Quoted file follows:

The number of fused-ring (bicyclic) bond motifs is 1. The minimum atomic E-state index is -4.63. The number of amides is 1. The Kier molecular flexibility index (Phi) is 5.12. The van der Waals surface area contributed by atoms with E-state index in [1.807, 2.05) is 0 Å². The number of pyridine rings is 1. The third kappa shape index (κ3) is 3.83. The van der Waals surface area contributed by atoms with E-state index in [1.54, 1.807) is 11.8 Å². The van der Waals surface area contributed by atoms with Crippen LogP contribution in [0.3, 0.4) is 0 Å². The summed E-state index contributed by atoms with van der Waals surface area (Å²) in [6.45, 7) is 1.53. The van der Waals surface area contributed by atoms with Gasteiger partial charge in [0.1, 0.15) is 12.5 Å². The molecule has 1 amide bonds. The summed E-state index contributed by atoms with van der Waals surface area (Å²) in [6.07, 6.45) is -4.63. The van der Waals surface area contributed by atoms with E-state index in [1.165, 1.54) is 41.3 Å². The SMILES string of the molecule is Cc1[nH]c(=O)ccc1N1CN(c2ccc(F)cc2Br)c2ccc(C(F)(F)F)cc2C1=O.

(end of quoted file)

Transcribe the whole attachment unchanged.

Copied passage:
The number of fused-ring (bicyclic) bond motifs is 1. The minimum atomic E-state index is -4.63. The number of amides is 1. The Kier molecular flexibility index (Phi) is 5.12. The van der Waals surface area contributed by atoms with E-state index in [1.807, 2.05) is 0 Å². The number of pyridine rings is 1. The third kappa shape index (κ3) is 3.83. The van der Waals surface area contributed by atoms with E-state index in [1.54, 1.807) is 11.8 Å². The van der Waals surface area contributed by atoms with Crippen LogP contribution in [0.3, 0.4) is 0 Å². The summed E-state index contributed by atoms with van der Waals surface area (Å²) in [6.45, 7) is 1.53. The van der Waals surface area contributed by atoms with Gasteiger partial charge in [0.1, 0.15) is 12.5 Å². The molecule has 1 amide bonds. The summed E-state index contributed by atoms with van der Waals surface area (Å²) in [6.07, 6.45) is -4.63. The van der Waals surface area contributed by atoms with E-state index in [1.165, 1.54) is 41.3 Å². The SMILES string of the molecule is Cc1[nH]c(=O)ccc1N1CN(c2ccc(F)cc2Br)c2ccc(C(F)(F)F)cc2C1=O.